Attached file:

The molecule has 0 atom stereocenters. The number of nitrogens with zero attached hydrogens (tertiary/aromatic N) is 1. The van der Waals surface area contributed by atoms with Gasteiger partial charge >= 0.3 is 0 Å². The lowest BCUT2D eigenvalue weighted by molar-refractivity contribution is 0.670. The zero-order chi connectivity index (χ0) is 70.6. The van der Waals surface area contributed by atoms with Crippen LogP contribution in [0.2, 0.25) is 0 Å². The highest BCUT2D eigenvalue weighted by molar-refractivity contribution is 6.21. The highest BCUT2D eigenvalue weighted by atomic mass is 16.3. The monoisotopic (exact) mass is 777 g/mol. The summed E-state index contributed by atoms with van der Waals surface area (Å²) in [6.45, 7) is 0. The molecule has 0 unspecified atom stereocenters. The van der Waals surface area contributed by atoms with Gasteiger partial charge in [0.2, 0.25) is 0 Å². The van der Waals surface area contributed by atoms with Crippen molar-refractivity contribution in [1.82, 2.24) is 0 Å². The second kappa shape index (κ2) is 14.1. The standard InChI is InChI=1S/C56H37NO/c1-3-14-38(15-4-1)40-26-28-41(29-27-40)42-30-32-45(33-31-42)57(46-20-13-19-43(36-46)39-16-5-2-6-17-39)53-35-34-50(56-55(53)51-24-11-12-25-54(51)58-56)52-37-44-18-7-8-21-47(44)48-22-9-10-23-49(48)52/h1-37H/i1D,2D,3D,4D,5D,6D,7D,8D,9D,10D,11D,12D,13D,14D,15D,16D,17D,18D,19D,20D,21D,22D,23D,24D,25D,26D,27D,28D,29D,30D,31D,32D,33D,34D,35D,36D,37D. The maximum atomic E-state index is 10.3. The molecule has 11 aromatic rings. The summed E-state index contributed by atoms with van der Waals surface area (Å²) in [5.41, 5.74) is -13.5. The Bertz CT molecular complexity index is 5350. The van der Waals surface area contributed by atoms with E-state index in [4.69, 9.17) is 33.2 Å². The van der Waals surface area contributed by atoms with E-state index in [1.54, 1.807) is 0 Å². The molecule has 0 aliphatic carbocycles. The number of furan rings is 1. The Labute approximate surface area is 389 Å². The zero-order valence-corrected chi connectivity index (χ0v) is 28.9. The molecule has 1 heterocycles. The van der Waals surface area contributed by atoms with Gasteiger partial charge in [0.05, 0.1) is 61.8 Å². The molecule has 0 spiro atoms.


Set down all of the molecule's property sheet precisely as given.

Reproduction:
The molecule has 0 atom stereocenters. The number of nitrogens with zero attached hydrogens (tertiary/aromatic N) is 1. The van der Waals surface area contributed by atoms with Gasteiger partial charge >= 0.3 is 0 Å². The lowest BCUT2D eigenvalue weighted by molar-refractivity contribution is 0.670. The zero-order chi connectivity index (χ0) is 70.6. The van der Waals surface area contributed by atoms with Crippen LogP contribution in [0.2, 0.25) is 0 Å². The highest BCUT2D eigenvalue weighted by molar-refractivity contribution is 6.21. The highest BCUT2D eigenvalue weighted by atomic mass is 16.3. The monoisotopic (exact) mass is 777 g/mol. The summed E-state index contributed by atoms with van der Waals surface area (Å²) in [6.45, 7) is 0. The molecule has 0 unspecified atom stereocenters. The van der Waals surface area contributed by atoms with Gasteiger partial charge in [0.2, 0.25) is 0 Å². The van der Waals surface area contributed by atoms with Crippen molar-refractivity contribution in [1.82, 2.24) is 0 Å². The second kappa shape index (κ2) is 14.1. The standard InChI is InChI=1S/C56H37NO/c1-3-14-38(15-4-1)40-26-28-41(29-27-40)42-30-32-45(33-31-42)57(46-20-13-19-43(36-46)39-16-5-2-6-17-39)53-35-34-50(56-55(53)51-24-11-12-25-54(51)58-56)52-37-44-18-7-8-21-47(44)48-22-9-10-23-49(48)52/h1-37H/i1D,2D,3D,4D,5D,6D,7D,8D,9D,10D,11D,12D,13D,14D,15D,16D,17D,18D,19D,20D,21D,22D,23D,24D,25D,26D,27D,28D,29D,30D,31D,32D,33D,34D,35D,36D,37D. The maximum atomic E-state index is 10.3. The molecule has 11 aromatic rings. The summed E-state index contributed by atoms with van der Waals surface area (Å²) in [5.41, 5.74) is -13.5. The Bertz CT molecular complexity index is 5350. The van der Waals surface area contributed by atoms with E-state index in [4.69, 9.17) is 33.2 Å². The van der Waals surface area contributed by atoms with E-state index in [1.54, 1.807) is 0 Å². The molecule has 0 aliphatic carbocycles. The number of furan rings is 1. The Labute approximate surface area is 389 Å². The zero-order valence-corrected chi connectivity index (χ0v) is 28.9. The molecule has 1 heterocycles. The van der Waals surface area contributed by atoms with Gasteiger partial charge in [0.05, 0.1) is 61.8 Å². The molecule has 0 spiro atoms.